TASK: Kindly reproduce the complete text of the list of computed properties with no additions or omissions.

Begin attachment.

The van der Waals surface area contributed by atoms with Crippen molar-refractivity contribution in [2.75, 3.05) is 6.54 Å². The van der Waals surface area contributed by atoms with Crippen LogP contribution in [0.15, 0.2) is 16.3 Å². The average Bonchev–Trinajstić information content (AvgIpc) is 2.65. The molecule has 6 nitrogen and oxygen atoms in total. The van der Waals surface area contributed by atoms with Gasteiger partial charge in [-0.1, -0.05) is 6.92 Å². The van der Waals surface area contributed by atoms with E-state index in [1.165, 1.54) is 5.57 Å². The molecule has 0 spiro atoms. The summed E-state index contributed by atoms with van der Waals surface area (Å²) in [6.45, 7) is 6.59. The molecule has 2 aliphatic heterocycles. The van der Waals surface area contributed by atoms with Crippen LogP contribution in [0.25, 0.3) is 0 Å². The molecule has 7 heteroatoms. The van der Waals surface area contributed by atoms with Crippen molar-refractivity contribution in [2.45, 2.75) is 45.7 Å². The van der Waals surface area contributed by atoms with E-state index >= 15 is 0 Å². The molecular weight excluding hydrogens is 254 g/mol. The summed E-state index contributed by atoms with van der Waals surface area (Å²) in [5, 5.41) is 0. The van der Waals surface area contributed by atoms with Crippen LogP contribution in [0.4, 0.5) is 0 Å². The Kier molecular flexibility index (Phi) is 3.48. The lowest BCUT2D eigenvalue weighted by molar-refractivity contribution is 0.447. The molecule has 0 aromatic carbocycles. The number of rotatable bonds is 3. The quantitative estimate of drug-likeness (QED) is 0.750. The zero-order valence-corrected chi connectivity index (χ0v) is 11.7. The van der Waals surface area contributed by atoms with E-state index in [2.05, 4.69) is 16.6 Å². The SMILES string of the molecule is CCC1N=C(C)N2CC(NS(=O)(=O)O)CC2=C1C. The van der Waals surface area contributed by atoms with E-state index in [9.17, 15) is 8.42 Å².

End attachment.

The van der Waals surface area contributed by atoms with Crippen molar-refractivity contribution in [2.75, 3.05) is 6.54 Å². The van der Waals surface area contributed by atoms with Crippen LogP contribution in [0.15, 0.2) is 16.3 Å². The average Bonchev–Trinajstić information content (AvgIpc) is 2.65. The molecule has 6 nitrogen and oxygen atoms in total. The van der Waals surface area contributed by atoms with Gasteiger partial charge in [-0.1, -0.05) is 6.92 Å². The van der Waals surface area contributed by atoms with E-state index in [1.165, 1.54) is 5.57 Å². The molecule has 0 spiro atoms. The summed E-state index contributed by atoms with van der Waals surface area (Å²) in [6.45, 7) is 6.59. The molecule has 2 aliphatic heterocycles. The van der Waals surface area contributed by atoms with Crippen LogP contribution in [0.25, 0.3) is 0 Å². The molecule has 7 heteroatoms. The van der Waals surface area contributed by atoms with Crippen molar-refractivity contribution in [2.45, 2.75) is 45.7 Å². The van der Waals surface area contributed by atoms with E-state index >= 15 is 0 Å². The molecular weight excluding hydrogens is 254 g/mol. The summed E-state index contributed by atoms with van der Waals surface area (Å²) in [5, 5.41) is 0. The van der Waals surface area contributed by atoms with Crippen LogP contribution in [0.4, 0.5) is 0 Å². The Kier molecular flexibility index (Phi) is 3.48. The lowest BCUT2D eigenvalue weighted by molar-refractivity contribution is 0.447. The molecule has 0 aromatic carbocycles. The number of rotatable bonds is 3. The quantitative estimate of drug-likeness (QED) is 0.750. The zero-order valence-corrected chi connectivity index (χ0v) is 11.7. The van der Waals surface area contributed by atoms with E-state index in [2.05, 4.69) is 16.6 Å². The SMILES string of the molecule is CCC1N=C(C)N2CC(NS(=O)(=O)O)CC2=C1C. The van der Waals surface area contributed by atoms with E-state index in [9.17, 15) is 8.42 Å².